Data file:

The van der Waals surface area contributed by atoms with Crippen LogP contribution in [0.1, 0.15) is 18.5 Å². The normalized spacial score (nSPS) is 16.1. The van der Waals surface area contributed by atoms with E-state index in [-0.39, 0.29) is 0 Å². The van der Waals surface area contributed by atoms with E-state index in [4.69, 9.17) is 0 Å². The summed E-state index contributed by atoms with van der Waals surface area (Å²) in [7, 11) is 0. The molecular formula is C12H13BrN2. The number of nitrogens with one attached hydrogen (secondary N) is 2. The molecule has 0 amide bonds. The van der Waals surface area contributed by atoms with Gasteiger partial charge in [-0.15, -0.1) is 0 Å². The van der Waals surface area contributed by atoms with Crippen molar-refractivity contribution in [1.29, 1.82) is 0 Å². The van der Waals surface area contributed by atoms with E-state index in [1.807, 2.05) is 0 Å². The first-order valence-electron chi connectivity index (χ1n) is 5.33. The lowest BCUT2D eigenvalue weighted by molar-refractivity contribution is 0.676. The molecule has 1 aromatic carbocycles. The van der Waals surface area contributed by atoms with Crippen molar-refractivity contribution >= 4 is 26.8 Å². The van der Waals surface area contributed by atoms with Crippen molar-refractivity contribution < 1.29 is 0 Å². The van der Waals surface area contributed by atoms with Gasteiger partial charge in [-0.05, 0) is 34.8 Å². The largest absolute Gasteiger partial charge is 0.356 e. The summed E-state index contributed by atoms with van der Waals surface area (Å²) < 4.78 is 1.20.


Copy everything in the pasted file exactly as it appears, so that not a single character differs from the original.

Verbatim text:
The van der Waals surface area contributed by atoms with Crippen LogP contribution in [0.1, 0.15) is 18.5 Å². The normalized spacial score (nSPS) is 16.1. The van der Waals surface area contributed by atoms with E-state index in [-0.39, 0.29) is 0 Å². The van der Waals surface area contributed by atoms with E-state index in [4.69, 9.17) is 0 Å². The summed E-state index contributed by atoms with van der Waals surface area (Å²) in [7, 11) is 0. The molecular formula is C12H13BrN2. The number of nitrogens with one attached hydrogen (secondary N) is 2. The molecule has 0 amide bonds. The van der Waals surface area contributed by atoms with Gasteiger partial charge in [-0.15, -0.1) is 0 Å². The van der Waals surface area contributed by atoms with Crippen molar-refractivity contribution in [1.29, 1.82) is 0 Å². The van der Waals surface area contributed by atoms with E-state index in [1.807, 2.05) is 0 Å². The first-order valence-electron chi connectivity index (χ1n) is 5.33. The lowest BCUT2D eigenvalue weighted by molar-refractivity contribution is 0.676. The molecule has 1 aromatic carbocycles. The van der Waals surface area contributed by atoms with Crippen molar-refractivity contribution >= 4 is 26.8 Å². The van der Waals surface area contributed by atoms with Crippen molar-refractivity contribution < 1.29 is 0 Å². The van der Waals surface area contributed by atoms with Gasteiger partial charge in [-0.05, 0) is 34.8 Å². The largest absolute Gasteiger partial charge is 0.356 e. The summed E-state index contributed by atoms with van der Waals surface area (Å²) < 4.78 is 1.20.